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Food web networks and parasite diversity

Descriptive

TypeOfResource
Text
TitleInfo (ID = T-1)
Title
Food web networks and parasite diversity
SubTitle
PartName
PartNumber
NonSort
Identifier (displayLabel = ); (invalid = )
ETD_1969
Identifier (type = hdl)
http://hdl.rutgers.edu/1782.2/rucore10001600001.ETD.000051777
Language (objectPart = )
LanguageTerm (authority = ISO639-2); (type = code)
eng
Genre (authority = marcgt)
theses
Subject (ID = SBJ-1); (authority = RUETD)
Topic
Ecology and Evolution
Subject (ID = SBJ-2); (authority = ETD-LCSH)
Topic
Food chains (Ecology)
Abstract
The structure of free-living trophic interactions, detailed as food webs, describes potential parasite transmission routes and is likely to provide considerable insight into parasite community dynamics. Despite this framework, a lack of empirical data has largely restricted food web analyses to addressing fundamental questions asking how parasites ‘fit’ into food webs and food web theory. The purpose of this dissertation was to determine how the complex dynamics in the host food web affects the establishment and persistence of parasites. This study focused on helminth parasites with obligate bird, fish and macroinvertebrate hosts that are intimately tied to trophic interactions in food webs from salt marshes throughout the New York-New Jersey Harbor estuary complex. This study was done in four salt marshes, one unrestored and three that were restored at 0, 10 and 20 years previously, and which reflected a gradient in host diversity. There was no relationship between the diversity of the free-living community and the diversity of the parasite community. However, there was a strong correlation between the trophic structure of the host community and complex life cycle parasite presence. The topology of each salt marsh food web was highly nested with clusters of generalists forming distinct core/periphery structure. Two thirds of all parasite stages were constrained to these core species and their physical location in the food web. Community matrices constructed with randomly determined interaction coefficients to assess community stability confirmed a correlation between system stability and parasite species richness in our sentinel fish species. These data suggest that core free-living species within the food web represent stable trophic relationships that allow for the persistence of complex parasite life cycles. Further, these data suggest a prominent role for clusters of free-living trophic interactions in the establishment of trophically transmitted parasites and the potential for the evolution of complex life cycles.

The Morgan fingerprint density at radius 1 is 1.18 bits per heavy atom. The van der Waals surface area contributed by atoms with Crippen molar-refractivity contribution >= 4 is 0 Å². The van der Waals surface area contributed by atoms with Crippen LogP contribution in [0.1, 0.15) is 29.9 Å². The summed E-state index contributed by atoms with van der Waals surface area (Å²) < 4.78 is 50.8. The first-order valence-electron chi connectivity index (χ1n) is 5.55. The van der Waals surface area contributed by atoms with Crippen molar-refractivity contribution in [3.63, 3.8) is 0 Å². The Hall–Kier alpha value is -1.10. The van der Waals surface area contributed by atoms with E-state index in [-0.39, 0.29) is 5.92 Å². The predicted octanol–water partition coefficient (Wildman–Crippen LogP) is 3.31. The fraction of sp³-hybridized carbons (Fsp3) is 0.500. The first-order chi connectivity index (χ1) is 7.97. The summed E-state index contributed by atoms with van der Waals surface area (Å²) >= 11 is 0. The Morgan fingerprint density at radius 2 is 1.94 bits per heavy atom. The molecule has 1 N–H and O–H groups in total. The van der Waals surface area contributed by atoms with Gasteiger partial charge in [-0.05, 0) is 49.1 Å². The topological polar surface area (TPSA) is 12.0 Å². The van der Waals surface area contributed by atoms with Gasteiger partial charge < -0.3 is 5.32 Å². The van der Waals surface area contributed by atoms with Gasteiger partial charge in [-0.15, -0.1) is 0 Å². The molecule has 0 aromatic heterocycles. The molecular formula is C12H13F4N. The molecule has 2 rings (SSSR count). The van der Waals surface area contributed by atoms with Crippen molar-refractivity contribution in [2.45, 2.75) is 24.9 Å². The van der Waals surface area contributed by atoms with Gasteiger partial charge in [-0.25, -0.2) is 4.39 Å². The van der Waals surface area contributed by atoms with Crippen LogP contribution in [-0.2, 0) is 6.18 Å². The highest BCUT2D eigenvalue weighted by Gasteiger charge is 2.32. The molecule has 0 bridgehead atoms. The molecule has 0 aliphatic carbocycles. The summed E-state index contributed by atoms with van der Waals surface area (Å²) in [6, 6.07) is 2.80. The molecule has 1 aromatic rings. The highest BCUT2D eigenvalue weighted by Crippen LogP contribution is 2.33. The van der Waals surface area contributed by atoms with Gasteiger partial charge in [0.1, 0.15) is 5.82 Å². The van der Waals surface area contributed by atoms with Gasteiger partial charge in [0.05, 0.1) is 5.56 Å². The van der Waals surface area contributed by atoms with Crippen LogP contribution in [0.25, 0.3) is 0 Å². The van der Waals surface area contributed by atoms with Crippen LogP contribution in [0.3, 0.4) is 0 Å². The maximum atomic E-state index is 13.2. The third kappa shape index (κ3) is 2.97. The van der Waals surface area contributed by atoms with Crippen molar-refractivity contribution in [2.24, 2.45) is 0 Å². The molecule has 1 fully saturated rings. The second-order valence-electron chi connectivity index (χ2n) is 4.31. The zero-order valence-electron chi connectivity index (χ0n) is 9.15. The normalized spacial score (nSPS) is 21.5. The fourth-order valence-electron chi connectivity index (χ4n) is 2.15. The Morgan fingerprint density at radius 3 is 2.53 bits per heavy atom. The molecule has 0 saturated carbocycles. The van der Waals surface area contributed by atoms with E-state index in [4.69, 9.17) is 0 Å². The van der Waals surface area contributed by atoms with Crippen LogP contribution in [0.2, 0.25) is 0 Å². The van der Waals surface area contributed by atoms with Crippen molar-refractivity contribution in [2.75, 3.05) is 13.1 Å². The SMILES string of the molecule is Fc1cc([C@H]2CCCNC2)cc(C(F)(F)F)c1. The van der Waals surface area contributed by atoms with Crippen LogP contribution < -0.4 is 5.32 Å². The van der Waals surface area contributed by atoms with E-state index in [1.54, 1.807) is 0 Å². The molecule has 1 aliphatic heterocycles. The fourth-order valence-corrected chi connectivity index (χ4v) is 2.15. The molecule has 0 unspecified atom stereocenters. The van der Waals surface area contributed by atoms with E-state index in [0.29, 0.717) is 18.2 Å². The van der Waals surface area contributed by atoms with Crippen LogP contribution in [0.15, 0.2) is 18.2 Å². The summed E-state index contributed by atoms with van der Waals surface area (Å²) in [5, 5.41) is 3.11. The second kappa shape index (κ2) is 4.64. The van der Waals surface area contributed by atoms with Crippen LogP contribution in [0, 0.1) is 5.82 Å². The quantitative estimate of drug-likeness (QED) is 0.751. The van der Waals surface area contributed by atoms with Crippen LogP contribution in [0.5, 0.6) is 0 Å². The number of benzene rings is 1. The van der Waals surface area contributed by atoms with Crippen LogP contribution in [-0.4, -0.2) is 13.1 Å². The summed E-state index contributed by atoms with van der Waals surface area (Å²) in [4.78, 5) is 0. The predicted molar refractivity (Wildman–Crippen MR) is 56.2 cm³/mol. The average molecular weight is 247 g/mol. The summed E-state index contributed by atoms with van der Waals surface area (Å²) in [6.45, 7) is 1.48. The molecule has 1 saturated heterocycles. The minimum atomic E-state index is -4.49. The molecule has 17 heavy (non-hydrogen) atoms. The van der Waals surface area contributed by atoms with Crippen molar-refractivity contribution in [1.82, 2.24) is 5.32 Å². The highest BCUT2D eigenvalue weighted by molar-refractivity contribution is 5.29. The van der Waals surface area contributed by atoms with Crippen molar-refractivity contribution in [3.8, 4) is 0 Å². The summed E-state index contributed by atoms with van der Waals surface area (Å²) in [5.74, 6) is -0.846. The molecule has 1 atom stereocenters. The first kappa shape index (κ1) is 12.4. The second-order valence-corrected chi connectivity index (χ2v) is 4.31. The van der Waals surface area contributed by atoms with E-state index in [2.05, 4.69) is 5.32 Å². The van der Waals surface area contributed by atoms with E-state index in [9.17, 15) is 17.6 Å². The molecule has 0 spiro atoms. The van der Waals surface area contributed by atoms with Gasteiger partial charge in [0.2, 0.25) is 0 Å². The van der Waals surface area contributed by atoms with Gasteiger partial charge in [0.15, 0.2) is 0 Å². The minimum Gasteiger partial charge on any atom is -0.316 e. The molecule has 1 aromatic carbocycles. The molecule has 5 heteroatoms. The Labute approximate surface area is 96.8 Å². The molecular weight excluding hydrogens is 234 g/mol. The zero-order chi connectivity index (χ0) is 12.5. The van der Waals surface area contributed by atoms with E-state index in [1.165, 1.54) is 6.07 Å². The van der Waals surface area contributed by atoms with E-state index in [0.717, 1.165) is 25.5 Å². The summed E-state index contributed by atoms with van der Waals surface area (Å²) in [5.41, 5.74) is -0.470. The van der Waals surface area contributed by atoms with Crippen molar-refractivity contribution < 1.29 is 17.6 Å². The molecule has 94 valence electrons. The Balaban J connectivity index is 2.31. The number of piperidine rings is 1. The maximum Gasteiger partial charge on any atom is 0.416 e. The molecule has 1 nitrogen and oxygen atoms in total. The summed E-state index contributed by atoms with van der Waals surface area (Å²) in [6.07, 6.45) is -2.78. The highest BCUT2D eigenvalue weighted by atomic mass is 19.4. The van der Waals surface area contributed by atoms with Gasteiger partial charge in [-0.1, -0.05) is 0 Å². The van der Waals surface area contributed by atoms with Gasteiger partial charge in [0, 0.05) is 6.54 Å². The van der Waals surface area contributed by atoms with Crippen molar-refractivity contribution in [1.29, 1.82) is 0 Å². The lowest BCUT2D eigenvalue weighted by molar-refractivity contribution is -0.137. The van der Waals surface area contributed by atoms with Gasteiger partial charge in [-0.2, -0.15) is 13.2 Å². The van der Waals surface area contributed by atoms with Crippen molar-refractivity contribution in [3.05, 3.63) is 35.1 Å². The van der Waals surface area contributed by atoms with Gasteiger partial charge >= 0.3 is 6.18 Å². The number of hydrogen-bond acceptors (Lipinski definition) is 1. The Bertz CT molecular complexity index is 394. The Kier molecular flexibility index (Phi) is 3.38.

PhysicalDescription
Form (authority = gmd)
electronic resource
Extent
xi, 200 p. : ill.
InternetMediaType
application/pdf
InternetMediaType
text/xml
Note (type = degree)
Ph.D.
Note (type = bibliography)
Includes bibliographical references (p. 132-170)
Note (type = statement of responsibility)
by Tavis Keith Anderson
Name (ID = NAME-1); (type = personal)
NamePart (type = family)
Anderson
NamePart (type = given)
Tavis Keith
NamePart (type = termsOfAddress)
NamePart (type = date)
1979
Role
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author
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Tavis Keith Anderson
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NamePart (type = family)
Sukhdeo
NamePart (type = given)
Michael
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chair
Affiliation
Advisory Committee
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Michael V.K. Sukhdeo
Name (ID = NAME-3); (type = personal)
NamePart (type = family)
Lockwood
NamePart (type = given)
Julie
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internal member
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Advisory Committee
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Julie L. Lockwood
Name (ID = NAME-4); (type = personal)
NamePart (type = family)
Morin
NamePart (type = given)
Peter
Role
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internal member
Affiliation
Advisory Committee
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Peter J Morin
Name (ID = NAME-5); (type = personal)
NamePart (type = family)
Handel
NamePart (type = given)
Steven
Role
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internal member
Affiliation
Advisory Committee
DisplayForm
Steven N Handel
Name (ID = NAME-6); (type = personal)
NamePart (type = family)
Dobson
NamePart (type = given)
Andrew
Role